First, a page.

But Peter would be restored to his place of eminence by the Resurrected Christ. Peter never again failed of courage following that one humiliating night when he denied Christ three times and the Lord, at the very moment of his third denial, turned and looked Peter in the eyes. Please observe the change the Resurrection had on Peter’s courage. 18 Verily, verily, I say unto thee, When thou wast young, thou girdedst thyself, and walkedst whither thou wouldest: but when thou shalt be old, thou shalt stretch forth thy hands, and another shall gird thee, and carry thee whither thou wouldest not. 19 This spake he, signifying by what death he should glorify God. And when he had spoken this, he saith unto him, Follow me. (John 21:18-19)
It took a two-fold command of Christ to Peter to “Follow Me,” but from the moment of that second command to “Follow Me,” Peter never failed of courage even in being told that he would die a similar death of crucifixion.
Serious question: If men follow you, will they be led to Christ as did Andrew lead Peter, or will they wind up in the same polluted ditch as their leader? No man can lead from a vain and unsure faith. He must be at the forefront of the battle for the Church Militant – ready for whatever demands are made upon his life.
Are the Colors safe in your hands - are you leading, friend?
Thursday, August 25, 2016
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Early this morning, I was searching for ideas for today’s devotion. I pulled a book off the shelves which contains a perfect example of how we respond to the love of our Father in Heaven, and how we come to know of it. The story I found was one which I read as a child and was written by one of my favorite American authors – Pearl Buck (26 June 1892 – 6 March 1973; also known by her Chinese name Sai Zhenzhu). Though Buck was American by nationality, she truly was as much Asian as she was American. She went to Zhenjiang, China with her parent-missionaries in 1892 and did not return to the United States until 1934, some 42 years later. She was recipient of the Pulitzer Prize and the first female recipient of the Nobel Peace Prize for Literature. Though she has written volumes of works of both western and eastern interests, her most famous novel, “The Good Earth,” was the best seller in the United States for two years running (1931-32).
The below short story masterpiece illustrates how the love of God awakens our own love and results in action. We love him, because he first loved us. (1 John 4:19)
Christmas Day In The Morning
By Pearl S. Buck
He woke suddenly and completely. It was four o'clock, the hour at which his father had always called him to get up and help with the milking. Strange how the habits of his youth clung to him still! Fifty years ago, and his father had been dead for thirty years, and yet he waked at four o'clock in the morning. He had trained himself to turn over and go to sleep, but this morning it was Christmas, he did not try to sleep.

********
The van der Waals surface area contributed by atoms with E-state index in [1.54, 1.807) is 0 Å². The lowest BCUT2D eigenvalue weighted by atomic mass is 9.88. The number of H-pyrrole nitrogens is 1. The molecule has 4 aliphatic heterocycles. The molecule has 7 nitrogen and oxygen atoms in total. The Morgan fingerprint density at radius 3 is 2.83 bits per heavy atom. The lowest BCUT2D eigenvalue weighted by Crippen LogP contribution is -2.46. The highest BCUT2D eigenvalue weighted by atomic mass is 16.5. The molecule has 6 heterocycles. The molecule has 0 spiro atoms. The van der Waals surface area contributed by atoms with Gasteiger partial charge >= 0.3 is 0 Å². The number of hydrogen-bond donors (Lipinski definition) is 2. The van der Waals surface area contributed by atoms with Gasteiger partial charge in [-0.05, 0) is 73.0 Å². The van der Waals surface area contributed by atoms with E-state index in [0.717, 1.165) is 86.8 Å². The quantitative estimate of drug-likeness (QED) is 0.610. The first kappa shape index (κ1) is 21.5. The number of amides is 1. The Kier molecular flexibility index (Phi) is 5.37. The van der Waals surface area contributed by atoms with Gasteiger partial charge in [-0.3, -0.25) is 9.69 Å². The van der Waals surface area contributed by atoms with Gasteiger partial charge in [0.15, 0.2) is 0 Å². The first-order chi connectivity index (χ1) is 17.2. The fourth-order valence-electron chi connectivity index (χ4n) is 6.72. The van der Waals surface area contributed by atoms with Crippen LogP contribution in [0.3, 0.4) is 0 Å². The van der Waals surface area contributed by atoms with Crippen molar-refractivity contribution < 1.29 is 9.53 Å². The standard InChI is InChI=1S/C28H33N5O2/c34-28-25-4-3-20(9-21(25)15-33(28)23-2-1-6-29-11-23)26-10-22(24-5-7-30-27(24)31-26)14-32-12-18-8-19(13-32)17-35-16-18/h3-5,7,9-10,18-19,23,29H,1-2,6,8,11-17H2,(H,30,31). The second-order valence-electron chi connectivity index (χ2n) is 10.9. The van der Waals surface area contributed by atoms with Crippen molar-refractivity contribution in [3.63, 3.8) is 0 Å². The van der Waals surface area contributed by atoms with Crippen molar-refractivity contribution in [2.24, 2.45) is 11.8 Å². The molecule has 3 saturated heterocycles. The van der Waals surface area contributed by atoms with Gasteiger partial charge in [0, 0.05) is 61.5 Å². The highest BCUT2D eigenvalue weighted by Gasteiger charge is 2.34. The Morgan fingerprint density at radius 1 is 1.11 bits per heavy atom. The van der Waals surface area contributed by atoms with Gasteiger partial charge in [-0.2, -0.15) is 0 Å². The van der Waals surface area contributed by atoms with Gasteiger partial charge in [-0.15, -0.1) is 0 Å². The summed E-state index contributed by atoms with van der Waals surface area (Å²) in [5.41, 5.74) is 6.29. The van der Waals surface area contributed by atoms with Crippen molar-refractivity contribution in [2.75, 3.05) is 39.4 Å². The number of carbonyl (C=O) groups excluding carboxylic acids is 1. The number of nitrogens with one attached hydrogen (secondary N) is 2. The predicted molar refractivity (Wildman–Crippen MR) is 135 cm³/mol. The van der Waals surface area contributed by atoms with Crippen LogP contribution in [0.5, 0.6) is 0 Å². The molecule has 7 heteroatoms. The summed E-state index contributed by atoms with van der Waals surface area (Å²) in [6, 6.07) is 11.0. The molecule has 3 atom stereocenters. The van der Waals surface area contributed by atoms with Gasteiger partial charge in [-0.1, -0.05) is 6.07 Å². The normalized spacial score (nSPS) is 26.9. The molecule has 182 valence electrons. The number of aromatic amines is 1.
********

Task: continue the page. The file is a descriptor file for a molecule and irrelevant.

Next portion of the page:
Why did he feel so awake tonight? He slipped back in time, as he did so easily nowadays. He was fifteen years old and still on his father's farm. He loved his father. He had not known it until one day a few days before Christmas, when he had overheard what his father was saying to his mother.
"Mary, I hate to call Rob in the mornings. He's growing so fast and he needs his sleep. If you could see how he sleeps when I go in to wake him up! I wish I could manage alone."
"Well, you can't, Adam." His mother's voice was brisk. "Besides, he isn't a child anymore. It's time he took his turn."
"Yes," his father said slowly. "But I sure do hate to wake him."
When he heard these words, something in him spoke: his father loved him! He had never thought of that before, taking for granted the tie of their blood. Neither his father nor his mother talked about loving their children--they had no time for such things. There was always so much to do on the farm.
Now he knew his father loved him, there would be no loitering in the mornings and having to be called again. He got up after that, stumbling blindly in his sleep, and pulled on his clothes, his eyes shut, but he got up.
And then on the night before Christmas, that year when he was fifteen, he lay for a few minutes thinking about the next day. They were poor, and most of the excitement was in the turkey they had raised themselves and mince pies his mother made. His sisters sewed presents and his mother and father always bought him something he needed, not only a warm jacket, maybe, but something more, such as a book. And he saved and bought them each something, too.
He wished, that Christmas when he was fifteen, he had a better present for his father. As usual he had gone to the ten-cent store and bought a tie. It had seemed nice enough until he lay thinking the night before Christmas. He looked out of his attic window, the stars were bright.
"Dad," he had once asked when he was a little boy, "What is a stable?"
"It's just a barn," his father had replied, "like ours."
Then Jesus had been born in a barn, and to a barn the shepherds had come...
The thought struck him like a silver dagger. Why should he not give his father a special gift too, out there in the barn? He could get up early, earlier than four o'clock, and he could creep into the barn and get all the milking done. He'd do it alone, milk and clean up, and then when his father went in to start the milking he'd see it all done. And he would know who had done it. He laughed to himself as he gazed at the stars. It was what he would do, and he musn't sleep too sound.
He must have waked twenty times, scratching a match each time to look at his old watch -- midnight, and half past one, and then two o'clock.
At a quarter to three he got up and put on his clothes. He crept downstairs, careful of the creaky boards, and let himself out. The cows looked at him, sleepy and surprised. It was early for them, too.